Country star Tim Mcgraw was left speechless as he delved deep into his ancestral past after discovering his relatives migrated from Germany to the U.S. with Elvis Presley's family.
MCGraw researched his family history as part of genealogy TV show Who Do You Think You Are? and learned his eighth great grandfather, Johan Jost Hayd, hailed from a small village in south-west Germany.
Ancestry experts found a 24-year-old Hayd had been forced into a life of servitude after being lured to the U.S. by false promises of jobs and land from the British monarchy.
The refugees were shipped off to Governor's Island in New York and put to work for the British Navy, although Hayd managed to find a way out by escaping to work for a local farmer.
It was a story of determination that deeply moved MCGraw because he could see similarities in his own struggle to succeed: "It tells you that he was very entrepreneurial and very spirited to be able to find a way to better himself.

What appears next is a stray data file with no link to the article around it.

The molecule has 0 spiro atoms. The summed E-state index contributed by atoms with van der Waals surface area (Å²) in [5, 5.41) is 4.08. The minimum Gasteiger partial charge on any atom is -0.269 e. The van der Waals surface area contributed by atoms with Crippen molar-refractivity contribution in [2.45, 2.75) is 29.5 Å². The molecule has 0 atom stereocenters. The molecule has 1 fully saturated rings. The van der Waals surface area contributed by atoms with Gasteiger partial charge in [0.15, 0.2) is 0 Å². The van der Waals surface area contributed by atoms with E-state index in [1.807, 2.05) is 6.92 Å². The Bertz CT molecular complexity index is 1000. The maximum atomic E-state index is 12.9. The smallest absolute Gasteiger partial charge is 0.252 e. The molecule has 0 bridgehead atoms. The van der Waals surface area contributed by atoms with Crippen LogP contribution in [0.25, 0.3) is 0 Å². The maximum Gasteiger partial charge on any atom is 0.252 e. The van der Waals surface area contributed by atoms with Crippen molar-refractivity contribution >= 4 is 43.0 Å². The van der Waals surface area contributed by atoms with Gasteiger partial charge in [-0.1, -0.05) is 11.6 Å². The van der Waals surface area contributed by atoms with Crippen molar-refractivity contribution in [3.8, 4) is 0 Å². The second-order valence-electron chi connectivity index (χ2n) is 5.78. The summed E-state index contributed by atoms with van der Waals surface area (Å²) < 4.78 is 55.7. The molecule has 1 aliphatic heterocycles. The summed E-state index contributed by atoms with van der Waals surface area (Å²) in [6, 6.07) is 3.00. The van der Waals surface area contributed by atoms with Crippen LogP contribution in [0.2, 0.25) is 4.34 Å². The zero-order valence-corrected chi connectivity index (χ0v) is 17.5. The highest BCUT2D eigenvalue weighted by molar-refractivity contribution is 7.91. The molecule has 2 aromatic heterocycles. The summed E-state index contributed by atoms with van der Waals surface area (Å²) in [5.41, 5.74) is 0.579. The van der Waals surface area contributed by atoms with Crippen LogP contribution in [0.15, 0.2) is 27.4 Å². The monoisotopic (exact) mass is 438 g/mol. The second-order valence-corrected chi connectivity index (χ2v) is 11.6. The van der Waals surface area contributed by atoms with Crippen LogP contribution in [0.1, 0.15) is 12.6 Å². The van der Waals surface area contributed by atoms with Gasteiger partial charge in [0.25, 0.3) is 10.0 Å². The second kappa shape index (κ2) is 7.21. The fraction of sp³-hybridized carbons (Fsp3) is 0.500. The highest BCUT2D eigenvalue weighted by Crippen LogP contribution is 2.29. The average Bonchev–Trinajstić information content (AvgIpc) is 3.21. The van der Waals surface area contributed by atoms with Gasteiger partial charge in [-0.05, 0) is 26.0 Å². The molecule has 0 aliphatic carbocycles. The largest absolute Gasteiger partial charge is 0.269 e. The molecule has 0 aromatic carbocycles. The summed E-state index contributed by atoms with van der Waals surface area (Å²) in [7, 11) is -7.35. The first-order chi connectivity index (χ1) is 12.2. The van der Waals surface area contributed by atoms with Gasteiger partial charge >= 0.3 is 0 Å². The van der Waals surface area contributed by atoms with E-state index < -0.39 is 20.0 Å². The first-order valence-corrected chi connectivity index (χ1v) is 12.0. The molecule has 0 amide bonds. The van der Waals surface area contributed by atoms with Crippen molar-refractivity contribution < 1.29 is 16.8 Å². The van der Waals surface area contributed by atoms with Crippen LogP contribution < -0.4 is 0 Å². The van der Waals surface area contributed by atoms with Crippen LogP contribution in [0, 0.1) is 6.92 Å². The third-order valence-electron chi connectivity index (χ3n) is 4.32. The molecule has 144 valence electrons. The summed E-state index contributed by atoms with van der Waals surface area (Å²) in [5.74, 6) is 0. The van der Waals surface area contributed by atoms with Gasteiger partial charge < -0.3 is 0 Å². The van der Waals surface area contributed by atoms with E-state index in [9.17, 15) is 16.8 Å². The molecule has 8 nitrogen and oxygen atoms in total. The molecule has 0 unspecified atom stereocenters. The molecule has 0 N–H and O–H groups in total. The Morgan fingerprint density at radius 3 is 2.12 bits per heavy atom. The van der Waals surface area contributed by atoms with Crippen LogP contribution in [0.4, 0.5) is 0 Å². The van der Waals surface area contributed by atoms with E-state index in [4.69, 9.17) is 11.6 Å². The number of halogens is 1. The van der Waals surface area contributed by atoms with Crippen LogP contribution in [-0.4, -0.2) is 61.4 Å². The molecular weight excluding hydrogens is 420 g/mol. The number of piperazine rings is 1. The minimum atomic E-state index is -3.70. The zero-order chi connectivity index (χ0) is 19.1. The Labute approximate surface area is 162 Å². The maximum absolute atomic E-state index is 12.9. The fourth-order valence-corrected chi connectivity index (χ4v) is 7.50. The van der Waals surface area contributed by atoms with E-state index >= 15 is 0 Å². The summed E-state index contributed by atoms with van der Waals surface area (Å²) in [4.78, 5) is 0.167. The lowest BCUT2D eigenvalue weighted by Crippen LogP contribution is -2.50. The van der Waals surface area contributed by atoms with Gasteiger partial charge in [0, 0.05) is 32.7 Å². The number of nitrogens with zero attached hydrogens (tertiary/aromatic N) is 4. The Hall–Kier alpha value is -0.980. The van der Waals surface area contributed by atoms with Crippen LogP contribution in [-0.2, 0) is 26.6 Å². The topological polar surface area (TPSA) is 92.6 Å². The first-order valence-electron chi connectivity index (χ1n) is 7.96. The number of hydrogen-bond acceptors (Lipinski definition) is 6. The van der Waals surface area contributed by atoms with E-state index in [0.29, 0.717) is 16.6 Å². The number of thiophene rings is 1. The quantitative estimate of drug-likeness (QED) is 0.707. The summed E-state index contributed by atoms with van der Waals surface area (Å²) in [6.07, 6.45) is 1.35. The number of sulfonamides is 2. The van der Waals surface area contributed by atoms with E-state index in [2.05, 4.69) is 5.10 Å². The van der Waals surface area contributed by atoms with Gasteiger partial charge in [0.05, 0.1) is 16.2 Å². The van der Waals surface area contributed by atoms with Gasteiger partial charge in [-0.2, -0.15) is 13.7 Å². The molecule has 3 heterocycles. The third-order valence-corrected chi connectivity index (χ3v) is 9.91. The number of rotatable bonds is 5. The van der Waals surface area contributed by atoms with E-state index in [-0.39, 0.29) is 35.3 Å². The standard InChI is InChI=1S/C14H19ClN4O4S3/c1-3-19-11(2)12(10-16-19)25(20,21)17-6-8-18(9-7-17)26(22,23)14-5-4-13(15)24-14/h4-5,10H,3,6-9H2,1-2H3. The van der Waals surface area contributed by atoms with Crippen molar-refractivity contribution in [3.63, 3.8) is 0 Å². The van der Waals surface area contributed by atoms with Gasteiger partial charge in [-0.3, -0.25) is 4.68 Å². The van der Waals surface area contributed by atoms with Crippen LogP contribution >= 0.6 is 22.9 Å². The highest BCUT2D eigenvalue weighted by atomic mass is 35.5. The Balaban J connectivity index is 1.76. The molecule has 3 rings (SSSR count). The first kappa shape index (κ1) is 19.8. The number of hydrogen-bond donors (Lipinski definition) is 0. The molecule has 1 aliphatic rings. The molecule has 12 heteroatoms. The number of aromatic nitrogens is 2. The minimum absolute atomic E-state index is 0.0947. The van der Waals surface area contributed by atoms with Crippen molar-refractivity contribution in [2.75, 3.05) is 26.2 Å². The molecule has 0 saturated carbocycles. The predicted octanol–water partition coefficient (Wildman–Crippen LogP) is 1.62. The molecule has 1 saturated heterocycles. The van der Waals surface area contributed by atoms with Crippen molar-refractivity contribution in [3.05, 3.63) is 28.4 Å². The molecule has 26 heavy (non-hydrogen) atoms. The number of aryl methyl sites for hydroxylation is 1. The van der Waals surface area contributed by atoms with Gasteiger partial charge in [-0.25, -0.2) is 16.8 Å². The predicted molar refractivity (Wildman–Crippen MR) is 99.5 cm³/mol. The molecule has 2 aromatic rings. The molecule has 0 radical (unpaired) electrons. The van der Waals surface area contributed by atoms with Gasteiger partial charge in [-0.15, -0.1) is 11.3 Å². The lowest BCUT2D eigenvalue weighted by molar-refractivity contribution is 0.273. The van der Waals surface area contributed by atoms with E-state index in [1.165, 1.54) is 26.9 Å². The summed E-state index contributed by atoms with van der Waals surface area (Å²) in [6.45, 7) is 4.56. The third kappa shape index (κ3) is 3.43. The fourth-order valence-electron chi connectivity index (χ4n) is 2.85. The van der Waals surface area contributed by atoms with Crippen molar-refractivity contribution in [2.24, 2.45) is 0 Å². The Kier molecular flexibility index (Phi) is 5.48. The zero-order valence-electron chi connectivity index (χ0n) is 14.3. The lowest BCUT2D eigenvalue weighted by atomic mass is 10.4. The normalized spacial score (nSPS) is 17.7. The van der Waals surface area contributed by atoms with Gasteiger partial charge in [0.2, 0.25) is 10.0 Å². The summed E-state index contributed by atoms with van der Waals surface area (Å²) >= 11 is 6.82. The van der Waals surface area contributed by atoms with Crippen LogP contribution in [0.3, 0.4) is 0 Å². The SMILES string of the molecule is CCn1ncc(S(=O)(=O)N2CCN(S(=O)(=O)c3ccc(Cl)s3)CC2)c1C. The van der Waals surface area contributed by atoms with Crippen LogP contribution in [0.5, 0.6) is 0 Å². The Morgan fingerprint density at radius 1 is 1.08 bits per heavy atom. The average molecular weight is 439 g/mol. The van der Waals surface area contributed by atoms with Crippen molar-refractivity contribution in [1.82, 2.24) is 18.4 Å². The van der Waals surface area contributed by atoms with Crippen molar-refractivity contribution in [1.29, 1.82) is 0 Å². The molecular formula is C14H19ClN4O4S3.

"It's a story that I guess, generations later, I grew up in Louisiana sort of a poor kid, didn't have a lot. I sold everything that I had, ended up getting on a Greyhound bus and moved to Nashville, so there are some similarities, and those things pay off, if you work hard. It's pretty incredible. Thank goodness for Jost Hayd or I wouldn't be here!"
But researchers had an even bigger surprise in store for the singer/actor - Hayd left Germany on the same boat as the ancestors of rock legend Presley, whose family name was originally Prestlar.
A stunned MCGraw marvelled at the news, before admitting, "It's pretty amazing."
Later in the programme, which aired in the U.S. on Friday (11Feb11), MCGraw visited his uncle in Louisiana to tell him about their link to The King.
He said, "One interesting side note, the boat trip that Jost took with those immigrants from Germany, there was another family that was pretty interesting on that same trip - the Presley family. The origins of his family came over on the same boat as Jost's family. It's the King of Rock and Roll, man!"
And that isn't MCGraw's only claim to fame - after settling in one of the southern states, Hayd also came into contact with a young George Washington and allowed the man who would become the first president of the U.S. to spend the night at his family home.